Trying to segment the network with 2 routers and a modem

Fremunaln

Limp Gawd
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May 3, 2019
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Limited networking experience so bare with me here.

I want to segment my network into 2 physical zones, coming off one cable modem so that Zone 1 and Zone 2 are isolated from each other.

Zone 1 would be Wired LAN only
Zone 2 would Wired and Wireless (majority)

Would this be possible with 2 consumer grade routers?
 

Machupo

Gravity Tester
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Nov 14, 2004
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5,502
If you want two physical zones (e.g. two separate Layer 1 zones), you will need two sets of hardware and none of the wires can go between the two zones.

Now, if that's not what you meant, per se, you just wanted them isolated, then a lot depends upon the particular hardware you have (provide model #s in reply?). The easiest way to do this is via vlans (layer 2 separation).
 

BlueLineSwinger

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Two routers isn't going to work. The cable modem will only support one. You could put one behind the other, but then you end up with things like double-NAT and it gets kinda messy, also one segment is never truly isolated from the other.

A true "router" (in the traditional sense), such as pfSense/OPNsense, OpenWRT (hardware-dependent), the EdgeRouter series, etc. could do it. Any of these would allow you to set up two LAN interfaces (either via dedicated NICs or VLANs) and define firewall rules to fully isolate the two segments.
 

IdiotInCharge

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An Edgerouter X would be able to do this fairly cheaply, so long as your demands for the routing part aren't too high. Essentially, you need a router to 'route' between the internet connection and two separate networks, hopefully on their own interfaces, so that you have full separation and control over what transits each way.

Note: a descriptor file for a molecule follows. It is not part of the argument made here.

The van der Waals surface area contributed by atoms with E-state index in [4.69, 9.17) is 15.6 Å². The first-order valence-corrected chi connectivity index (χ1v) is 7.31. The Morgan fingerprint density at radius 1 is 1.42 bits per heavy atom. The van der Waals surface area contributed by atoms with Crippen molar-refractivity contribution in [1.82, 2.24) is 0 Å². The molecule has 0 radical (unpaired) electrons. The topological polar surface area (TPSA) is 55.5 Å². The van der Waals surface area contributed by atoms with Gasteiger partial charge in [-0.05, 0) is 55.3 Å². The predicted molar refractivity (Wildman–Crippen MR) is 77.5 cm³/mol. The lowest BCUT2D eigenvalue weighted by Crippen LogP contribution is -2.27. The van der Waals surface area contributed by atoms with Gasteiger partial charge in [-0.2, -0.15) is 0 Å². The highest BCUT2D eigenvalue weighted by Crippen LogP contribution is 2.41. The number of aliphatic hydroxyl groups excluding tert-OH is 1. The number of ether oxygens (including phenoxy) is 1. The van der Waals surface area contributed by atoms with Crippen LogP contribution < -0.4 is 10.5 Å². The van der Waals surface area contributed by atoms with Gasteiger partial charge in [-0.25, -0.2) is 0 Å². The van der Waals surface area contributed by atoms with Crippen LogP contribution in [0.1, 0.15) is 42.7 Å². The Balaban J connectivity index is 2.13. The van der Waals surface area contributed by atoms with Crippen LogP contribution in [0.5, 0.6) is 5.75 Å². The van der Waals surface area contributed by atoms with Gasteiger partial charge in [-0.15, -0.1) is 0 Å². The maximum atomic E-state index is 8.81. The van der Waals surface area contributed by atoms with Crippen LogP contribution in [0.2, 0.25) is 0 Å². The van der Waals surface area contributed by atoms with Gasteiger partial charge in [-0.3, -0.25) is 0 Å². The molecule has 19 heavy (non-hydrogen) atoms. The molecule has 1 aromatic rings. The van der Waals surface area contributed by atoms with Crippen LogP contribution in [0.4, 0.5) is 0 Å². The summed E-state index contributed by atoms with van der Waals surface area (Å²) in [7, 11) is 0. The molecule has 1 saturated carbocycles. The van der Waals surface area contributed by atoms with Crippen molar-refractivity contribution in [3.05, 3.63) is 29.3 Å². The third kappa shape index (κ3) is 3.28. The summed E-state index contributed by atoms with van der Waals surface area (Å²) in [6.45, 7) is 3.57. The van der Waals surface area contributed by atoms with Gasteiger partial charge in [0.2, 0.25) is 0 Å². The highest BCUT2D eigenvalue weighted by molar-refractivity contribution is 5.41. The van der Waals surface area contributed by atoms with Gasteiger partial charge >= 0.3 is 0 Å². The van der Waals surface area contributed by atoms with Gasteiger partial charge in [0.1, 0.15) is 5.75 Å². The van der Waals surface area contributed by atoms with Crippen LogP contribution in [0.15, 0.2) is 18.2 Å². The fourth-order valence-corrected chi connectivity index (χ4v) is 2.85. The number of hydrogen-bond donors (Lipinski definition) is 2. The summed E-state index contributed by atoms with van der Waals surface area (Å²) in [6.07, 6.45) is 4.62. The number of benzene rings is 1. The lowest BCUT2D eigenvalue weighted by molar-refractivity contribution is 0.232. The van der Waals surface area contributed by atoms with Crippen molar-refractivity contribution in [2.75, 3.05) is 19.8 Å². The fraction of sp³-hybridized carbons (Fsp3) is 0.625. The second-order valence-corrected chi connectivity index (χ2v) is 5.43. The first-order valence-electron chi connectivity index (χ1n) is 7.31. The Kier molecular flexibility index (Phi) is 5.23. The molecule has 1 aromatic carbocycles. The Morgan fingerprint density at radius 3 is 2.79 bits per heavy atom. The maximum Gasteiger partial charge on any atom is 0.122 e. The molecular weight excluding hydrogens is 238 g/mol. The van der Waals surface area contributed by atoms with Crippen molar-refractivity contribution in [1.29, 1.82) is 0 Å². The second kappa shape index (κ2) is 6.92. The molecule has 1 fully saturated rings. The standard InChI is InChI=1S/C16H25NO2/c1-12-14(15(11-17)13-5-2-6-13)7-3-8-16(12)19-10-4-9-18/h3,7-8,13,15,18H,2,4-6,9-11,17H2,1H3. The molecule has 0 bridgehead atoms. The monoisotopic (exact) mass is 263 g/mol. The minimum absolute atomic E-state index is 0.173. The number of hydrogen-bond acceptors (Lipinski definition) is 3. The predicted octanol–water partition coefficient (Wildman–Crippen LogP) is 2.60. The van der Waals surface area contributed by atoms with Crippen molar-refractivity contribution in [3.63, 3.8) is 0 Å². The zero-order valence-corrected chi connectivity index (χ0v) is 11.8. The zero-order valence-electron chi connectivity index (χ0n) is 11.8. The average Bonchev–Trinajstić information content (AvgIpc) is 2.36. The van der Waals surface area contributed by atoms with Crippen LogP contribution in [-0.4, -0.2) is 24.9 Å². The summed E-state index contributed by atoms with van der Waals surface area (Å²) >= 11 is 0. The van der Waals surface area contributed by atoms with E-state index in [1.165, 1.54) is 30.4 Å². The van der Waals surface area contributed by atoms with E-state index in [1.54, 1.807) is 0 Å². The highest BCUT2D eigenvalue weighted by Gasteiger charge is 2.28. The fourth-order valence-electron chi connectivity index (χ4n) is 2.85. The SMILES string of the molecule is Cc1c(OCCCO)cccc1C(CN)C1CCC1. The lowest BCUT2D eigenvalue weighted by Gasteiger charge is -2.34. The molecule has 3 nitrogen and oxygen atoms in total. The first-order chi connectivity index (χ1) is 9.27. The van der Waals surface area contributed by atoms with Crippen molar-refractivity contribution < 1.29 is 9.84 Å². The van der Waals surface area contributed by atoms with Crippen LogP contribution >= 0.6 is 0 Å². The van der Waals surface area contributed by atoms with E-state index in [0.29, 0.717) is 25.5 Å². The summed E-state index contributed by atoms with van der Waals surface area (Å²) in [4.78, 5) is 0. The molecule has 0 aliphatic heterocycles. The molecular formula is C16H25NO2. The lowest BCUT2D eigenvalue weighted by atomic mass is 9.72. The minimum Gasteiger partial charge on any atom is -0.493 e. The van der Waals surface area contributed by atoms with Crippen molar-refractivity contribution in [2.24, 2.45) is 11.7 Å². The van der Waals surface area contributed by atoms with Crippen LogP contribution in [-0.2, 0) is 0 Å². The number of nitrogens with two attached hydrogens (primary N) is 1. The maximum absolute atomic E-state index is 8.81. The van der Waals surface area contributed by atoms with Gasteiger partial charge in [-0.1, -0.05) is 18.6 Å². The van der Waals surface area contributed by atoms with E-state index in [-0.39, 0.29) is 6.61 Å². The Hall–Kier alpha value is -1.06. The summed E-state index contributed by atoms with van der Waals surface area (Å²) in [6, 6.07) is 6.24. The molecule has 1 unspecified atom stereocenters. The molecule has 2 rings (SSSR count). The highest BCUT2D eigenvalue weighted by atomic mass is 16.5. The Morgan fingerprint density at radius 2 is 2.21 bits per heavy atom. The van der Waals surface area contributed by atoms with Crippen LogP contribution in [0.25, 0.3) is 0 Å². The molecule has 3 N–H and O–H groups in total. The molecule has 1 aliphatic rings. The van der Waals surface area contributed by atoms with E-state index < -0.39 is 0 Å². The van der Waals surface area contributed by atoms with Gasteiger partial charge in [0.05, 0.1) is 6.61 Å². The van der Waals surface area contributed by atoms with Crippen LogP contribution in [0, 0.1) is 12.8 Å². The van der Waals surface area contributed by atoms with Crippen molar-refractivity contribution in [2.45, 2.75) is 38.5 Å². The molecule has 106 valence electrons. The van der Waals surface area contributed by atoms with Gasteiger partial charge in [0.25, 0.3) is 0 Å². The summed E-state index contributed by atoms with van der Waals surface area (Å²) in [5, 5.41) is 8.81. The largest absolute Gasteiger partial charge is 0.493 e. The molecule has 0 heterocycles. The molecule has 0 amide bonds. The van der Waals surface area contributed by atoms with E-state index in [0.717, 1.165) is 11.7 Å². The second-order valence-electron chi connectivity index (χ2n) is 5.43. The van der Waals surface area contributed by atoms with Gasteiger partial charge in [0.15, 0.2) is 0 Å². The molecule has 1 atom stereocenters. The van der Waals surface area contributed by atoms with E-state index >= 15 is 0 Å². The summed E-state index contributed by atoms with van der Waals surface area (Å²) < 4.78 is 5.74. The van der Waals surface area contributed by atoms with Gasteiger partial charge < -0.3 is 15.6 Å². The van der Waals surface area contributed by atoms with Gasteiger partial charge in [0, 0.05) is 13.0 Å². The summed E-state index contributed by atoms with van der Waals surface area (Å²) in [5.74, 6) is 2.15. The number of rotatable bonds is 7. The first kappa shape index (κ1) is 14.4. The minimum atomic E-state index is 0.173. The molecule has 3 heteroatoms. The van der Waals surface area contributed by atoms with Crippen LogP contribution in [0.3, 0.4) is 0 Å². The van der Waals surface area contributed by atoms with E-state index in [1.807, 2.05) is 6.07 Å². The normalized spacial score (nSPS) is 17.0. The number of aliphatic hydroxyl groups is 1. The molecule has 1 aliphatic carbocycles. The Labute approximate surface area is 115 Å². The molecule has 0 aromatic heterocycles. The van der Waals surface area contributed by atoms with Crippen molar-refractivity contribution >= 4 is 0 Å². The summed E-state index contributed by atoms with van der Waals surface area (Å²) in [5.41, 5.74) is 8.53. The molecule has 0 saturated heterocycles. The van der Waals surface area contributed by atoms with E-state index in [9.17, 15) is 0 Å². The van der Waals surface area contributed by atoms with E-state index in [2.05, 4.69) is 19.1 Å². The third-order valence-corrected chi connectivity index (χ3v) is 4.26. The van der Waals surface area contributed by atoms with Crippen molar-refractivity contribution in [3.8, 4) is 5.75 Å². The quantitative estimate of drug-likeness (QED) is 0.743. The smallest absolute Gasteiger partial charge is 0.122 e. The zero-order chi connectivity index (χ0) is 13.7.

Cmustang87

Supreme [H]ardness
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You just need 1 router with switch ports on it that allow the creation and management of VLANs.
 

Fremunaln

Limp Gawd
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May 3, 2019
Messages
189
If you want two physical zones (e.g. two separate Layer 1 zones), you will need two sets of hardware and none of the wires can go between the two zones.

Now, if that's not what you meant, per se, you just wanted them isolated, then a lot depends upon the particular hardware you have (provide model #s in reply?). The easiest way to do this is via vlans (layer 2 separation).

Layer 2 is what I`m going for, looking at reusing a asus rtac1300UHP

Two routers isn't going to work. The cable modem will only support one. You could put one behind the other, but then you end up with things like double-NAT and it gets kinda messy, also one segment is never truly isolated from the other.

A true "router" (in the traditional sense), such as pfSense/OPNsense, OpenWRT (hardware-dependent), the EdgeRouter series, etc. could do it. Any of these would allow you to set up two LAN interfaces (either via dedicated NICs or VLANs) and define firewall rules to fully isolate the two segments.
An Edgerouter X would be able to do this fairly cheaply, so long as your demands for the routing part aren't too high. Essentially, you need a router to 'route' between the internet connection and two separate networks, hopefully on their own interfaces, so that you have full separation and control over what transits each way.

With ER-X, I assume the lineup would be Cable Modem-> ERX